Nutritional Challenges For People With Dementia And Their Caregivers
We all know how important proper nutrition is to keep our bodies strong and healthy. Our appetite often decreases as we age and for those suffering from dementia getting adequate nutritious meal intake is often extra challenging for several reasons. Someone with dementia may become overwhelmed with too many food choices, forget to eat or even think they have already eaten.
Problems could arise due to physical issues such as poor-fitting dentures or other mouth or swallowing abnormalities. They may also suffer from other chronic diseases or take medications that may lead to loss of appetite. Constipation or depression can also decrease appetite.
Often we see a person with dementia having difficulties sitting still long enough to eat adequate amounts of food. Think about what you can change in the immediate environment to reduce distractions. Are there noises? Is the table by a window looking out onto a busy street? The outdoors may just be enticing and distracting. You may want to close the curtains. Turn the TV and radios off during meals.
Be flexible and remember the person’s food preferences and keep likes and dislikes in mind. You may want to add more spices to the meal to bring out the flavor more. Make meal times calm and comfortable. Table clothes, placemats and dishes should not have busy patterns, don’t put out any extra utensils out. Serve only one or two foods at a time in small portions; remember they get overwhelmed with decision making very easily. Make sure foods are not too hot. Be patient as they need plenty of time to eat and give simple instructions one at a time … “Pick up your fork,” “put some food on it,” raise it to your mouth.” Speak slowly and clearly and don’t criticize. Physically show them as you eat. Put their hand on the utensil or guide them if necessary. Encourage independence for as long as possible.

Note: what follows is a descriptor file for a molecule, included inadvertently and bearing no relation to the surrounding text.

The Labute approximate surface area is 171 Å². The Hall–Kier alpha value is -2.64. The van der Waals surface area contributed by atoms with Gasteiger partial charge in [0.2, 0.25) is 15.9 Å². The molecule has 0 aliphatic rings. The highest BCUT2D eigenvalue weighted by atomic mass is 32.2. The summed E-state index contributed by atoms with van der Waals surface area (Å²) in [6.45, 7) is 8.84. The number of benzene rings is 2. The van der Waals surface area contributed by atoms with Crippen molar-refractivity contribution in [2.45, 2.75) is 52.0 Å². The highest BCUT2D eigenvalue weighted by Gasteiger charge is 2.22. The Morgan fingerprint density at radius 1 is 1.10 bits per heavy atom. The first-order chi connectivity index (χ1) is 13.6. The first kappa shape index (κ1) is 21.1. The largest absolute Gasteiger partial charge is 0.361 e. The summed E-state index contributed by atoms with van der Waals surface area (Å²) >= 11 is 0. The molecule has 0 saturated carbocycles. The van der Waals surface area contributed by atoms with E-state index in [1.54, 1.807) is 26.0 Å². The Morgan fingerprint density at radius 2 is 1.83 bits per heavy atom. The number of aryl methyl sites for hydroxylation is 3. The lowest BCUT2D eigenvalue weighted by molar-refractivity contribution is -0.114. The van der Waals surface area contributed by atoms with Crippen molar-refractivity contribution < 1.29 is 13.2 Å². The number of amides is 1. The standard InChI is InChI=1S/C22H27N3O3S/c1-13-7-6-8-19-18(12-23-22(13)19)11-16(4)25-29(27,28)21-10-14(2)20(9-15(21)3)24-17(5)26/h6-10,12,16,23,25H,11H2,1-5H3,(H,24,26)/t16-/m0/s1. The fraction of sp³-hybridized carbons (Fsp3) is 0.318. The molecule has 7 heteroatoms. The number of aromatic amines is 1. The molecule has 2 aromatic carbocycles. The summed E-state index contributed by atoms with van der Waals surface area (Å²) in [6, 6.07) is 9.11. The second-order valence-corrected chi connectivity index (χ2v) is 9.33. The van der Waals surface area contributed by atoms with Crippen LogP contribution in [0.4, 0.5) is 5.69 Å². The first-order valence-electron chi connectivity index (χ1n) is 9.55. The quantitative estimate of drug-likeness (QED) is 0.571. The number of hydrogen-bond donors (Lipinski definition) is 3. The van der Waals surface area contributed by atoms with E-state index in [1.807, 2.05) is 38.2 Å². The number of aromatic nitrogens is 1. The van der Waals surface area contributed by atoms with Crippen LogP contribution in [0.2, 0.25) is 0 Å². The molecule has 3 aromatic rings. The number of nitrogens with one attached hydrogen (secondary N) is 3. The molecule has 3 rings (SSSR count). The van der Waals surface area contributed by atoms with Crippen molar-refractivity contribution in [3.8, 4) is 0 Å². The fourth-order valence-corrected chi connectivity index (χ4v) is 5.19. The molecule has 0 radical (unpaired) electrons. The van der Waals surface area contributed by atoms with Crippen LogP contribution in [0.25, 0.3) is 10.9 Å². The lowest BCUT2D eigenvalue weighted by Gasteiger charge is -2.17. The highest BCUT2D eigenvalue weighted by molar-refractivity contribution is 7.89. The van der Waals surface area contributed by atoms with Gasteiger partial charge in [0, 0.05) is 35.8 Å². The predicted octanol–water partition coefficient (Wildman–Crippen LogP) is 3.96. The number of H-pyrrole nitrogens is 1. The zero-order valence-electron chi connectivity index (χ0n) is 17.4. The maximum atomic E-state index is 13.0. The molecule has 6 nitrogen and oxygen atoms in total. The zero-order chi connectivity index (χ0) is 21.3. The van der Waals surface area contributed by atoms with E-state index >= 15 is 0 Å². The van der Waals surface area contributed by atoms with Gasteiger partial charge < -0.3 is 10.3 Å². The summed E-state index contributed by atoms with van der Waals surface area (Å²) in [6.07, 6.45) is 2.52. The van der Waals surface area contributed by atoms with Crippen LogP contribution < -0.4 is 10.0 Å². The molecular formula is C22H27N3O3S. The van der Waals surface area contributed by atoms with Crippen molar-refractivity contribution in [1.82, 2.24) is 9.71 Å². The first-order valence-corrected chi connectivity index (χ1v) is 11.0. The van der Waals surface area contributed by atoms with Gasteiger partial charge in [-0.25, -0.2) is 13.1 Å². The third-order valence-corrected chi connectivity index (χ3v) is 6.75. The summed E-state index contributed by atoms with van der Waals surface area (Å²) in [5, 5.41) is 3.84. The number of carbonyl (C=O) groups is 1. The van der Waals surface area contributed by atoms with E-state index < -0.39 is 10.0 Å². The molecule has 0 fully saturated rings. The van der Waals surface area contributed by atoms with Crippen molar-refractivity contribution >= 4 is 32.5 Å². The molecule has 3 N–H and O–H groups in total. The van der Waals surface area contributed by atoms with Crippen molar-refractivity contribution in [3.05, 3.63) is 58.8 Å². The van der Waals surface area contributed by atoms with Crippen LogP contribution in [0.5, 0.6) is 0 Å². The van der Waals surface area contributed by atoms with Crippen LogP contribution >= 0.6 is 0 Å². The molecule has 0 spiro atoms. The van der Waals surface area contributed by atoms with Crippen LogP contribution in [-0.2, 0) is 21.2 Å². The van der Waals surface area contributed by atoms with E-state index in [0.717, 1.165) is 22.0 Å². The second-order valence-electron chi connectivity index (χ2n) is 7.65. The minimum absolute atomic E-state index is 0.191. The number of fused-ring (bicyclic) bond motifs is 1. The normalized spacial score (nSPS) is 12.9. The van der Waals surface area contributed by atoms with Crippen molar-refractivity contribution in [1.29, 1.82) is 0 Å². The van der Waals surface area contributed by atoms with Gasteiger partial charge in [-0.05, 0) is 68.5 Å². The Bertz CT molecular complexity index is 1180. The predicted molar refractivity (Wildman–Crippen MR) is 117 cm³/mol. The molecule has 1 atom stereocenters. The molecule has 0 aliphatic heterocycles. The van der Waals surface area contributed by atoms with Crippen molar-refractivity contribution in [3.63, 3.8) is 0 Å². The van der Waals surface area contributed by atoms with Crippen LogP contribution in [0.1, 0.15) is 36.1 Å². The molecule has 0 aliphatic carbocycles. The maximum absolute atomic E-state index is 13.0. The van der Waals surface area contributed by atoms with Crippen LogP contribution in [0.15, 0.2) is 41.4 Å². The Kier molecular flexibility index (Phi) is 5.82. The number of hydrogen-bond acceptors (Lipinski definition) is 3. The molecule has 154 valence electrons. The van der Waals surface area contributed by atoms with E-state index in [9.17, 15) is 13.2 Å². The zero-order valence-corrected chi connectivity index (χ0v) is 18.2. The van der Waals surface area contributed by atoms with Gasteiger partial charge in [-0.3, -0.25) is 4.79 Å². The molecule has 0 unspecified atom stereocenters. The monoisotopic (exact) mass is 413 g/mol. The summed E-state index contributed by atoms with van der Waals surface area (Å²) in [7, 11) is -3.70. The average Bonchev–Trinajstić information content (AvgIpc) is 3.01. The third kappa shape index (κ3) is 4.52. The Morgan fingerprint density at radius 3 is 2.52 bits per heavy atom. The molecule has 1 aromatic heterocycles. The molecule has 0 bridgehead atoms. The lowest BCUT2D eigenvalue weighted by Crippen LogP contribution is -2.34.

Avoid food items hard to chew such as raw carrots, nuts or tough meats. Cut meats into very small pieces. You may need to check their mouths to make sure they are swallowing the food.
If it becomes obvious they are not going to settle down to eat, don’t try to force it; take a break and involve them in another activity and then come back to it later. It may be more successful to offer several smaller meals and snacks throughout the day and more finger foods. If you need the person with dementia to get more calories try milkshakes or pudding.
You may find they especially like sweets. You can freeze liquid nutritional supplements and serve as milkshakes, pudding or ice cream.
Help to maintain good oral hygiene after meals and visit the dentist regularly.
Chautauqua County Office for the Aging Senior Nutrition Program provides nutritious noon meals at several Congregate Dining Sites throughout the county along with a restaurant dining out program. Our dietitian, Cheryl Walhstrom, RD is available for nutrition counseling in your home at no cost to you. We also sponsor several exercise programs. Call the office for more details and information.
Call NY Connects at 753-4582.